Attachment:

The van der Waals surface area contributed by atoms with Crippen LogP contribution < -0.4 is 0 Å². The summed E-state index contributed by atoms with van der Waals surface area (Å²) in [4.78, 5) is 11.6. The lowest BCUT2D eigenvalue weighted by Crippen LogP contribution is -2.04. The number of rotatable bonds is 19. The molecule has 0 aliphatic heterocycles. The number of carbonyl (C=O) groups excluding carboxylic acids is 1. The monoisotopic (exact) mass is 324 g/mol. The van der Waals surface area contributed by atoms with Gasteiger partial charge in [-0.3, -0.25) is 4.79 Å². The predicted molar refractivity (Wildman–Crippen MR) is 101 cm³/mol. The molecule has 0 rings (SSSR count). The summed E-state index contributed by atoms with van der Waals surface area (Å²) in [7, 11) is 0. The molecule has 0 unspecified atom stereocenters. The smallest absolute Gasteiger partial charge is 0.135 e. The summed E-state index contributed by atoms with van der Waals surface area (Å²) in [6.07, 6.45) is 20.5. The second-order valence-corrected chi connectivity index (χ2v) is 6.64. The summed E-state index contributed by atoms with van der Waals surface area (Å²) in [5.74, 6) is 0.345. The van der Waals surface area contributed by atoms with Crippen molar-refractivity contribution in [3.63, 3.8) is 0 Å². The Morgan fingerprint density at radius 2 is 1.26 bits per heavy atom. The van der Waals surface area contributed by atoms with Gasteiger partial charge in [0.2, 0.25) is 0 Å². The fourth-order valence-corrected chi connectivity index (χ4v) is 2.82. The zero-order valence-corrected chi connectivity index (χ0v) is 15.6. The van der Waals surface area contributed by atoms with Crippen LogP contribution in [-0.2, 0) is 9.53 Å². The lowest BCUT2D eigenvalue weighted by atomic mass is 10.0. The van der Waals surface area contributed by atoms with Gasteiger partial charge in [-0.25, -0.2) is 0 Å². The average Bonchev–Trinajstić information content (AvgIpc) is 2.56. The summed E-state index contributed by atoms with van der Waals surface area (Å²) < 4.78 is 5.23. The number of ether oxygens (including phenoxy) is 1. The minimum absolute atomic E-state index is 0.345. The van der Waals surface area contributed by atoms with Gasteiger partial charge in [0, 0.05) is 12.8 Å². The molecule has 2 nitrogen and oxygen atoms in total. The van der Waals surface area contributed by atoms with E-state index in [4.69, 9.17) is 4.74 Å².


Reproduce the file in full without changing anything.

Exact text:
The van der Waals surface area contributed by atoms with Crippen LogP contribution < -0.4 is 0 Å². The summed E-state index contributed by atoms with van der Waals surface area (Å²) in [4.78, 5) is 11.6. The lowest BCUT2D eigenvalue weighted by Crippen LogP contribution is -2.04. The number of rotatable bonds is 19. The molecule has 0 aliphatic heterocycles. The number of carbonyl (C=O) groups excluding carboxylic acids is 1. The monoisotopic (exact) mass is 324 g/mol. The van der Waals surface area contributed by atoms with Gasteiger partial charge in [-0.3, -0.25) is 4.79 Å². The predicted molar refractivity (Wildman–Crippen MR) is 101 cm³/mol. The molecule has 0 rings (SSSR count). The summed E-state index contributed by atoms with van der Waals surface area (Å²) in [7, 11) is 0. The molecule has 0 unspecified atom stereocenters. The smallest absolute Gasteiger partial charge is 0.135 e. The summed E-state index contributed by atoms with van der Waals surface area (Å²) in [6.07, 6.45) is 20.5. The second-order valence-corrected chi connectivity index (χ2v) is 6.64. The summed E-state index contributed by atoms with van der Waals surface area (Å²) in [5.74, 6) is 0.345. The van der Waals surface area contributed by atoms with Crippen molar-refractivity contribution in [3.63, 3.8) is 0 Å². The Morgan fingerprint density at radius 2 is 1.26 bits per heavy atom. The van der Waals surface area contributed by atoms with Gasteiger partial charge in [0.2, 0.25) is 0 Å². The fourth-order valence-corrected chi connectivity index (χ4v) is 2.82. The zero-order valence-corrected chi connectivity index (χ0v) is 15.6. The van der Waals surface area contributed by atoms with Crippen LogP contribution in [-0.2, 0) is 9.53 Å². The lowest BCUT2D eigenvalue weighted by atomic mass is 10.0. The van der Waals surface area contributed by atoms with Gasteiger partial charge in [-0.25, -0.2) is 0 Å². The average Bonchev–Trinajstić information content (AvgIpc) is 2.56. The summed E-state index contributed by atoms with van der Waals surface area (Å²) < 4.78 is 5.23. The number of ether oxygens (including phenoxy) is 1. The minimum absolute atomic E-state index is 0.345. The van der Waals surface area contributed by atoms with Gasteiger partial charge in [0, 0.05) is 12.8 Å². The molecule has 2 nitrogen and oxygen atoms in total. The van der Waals surface area contributed by atoms with E-state index in [4.69, 9.17) is 4.74 Å².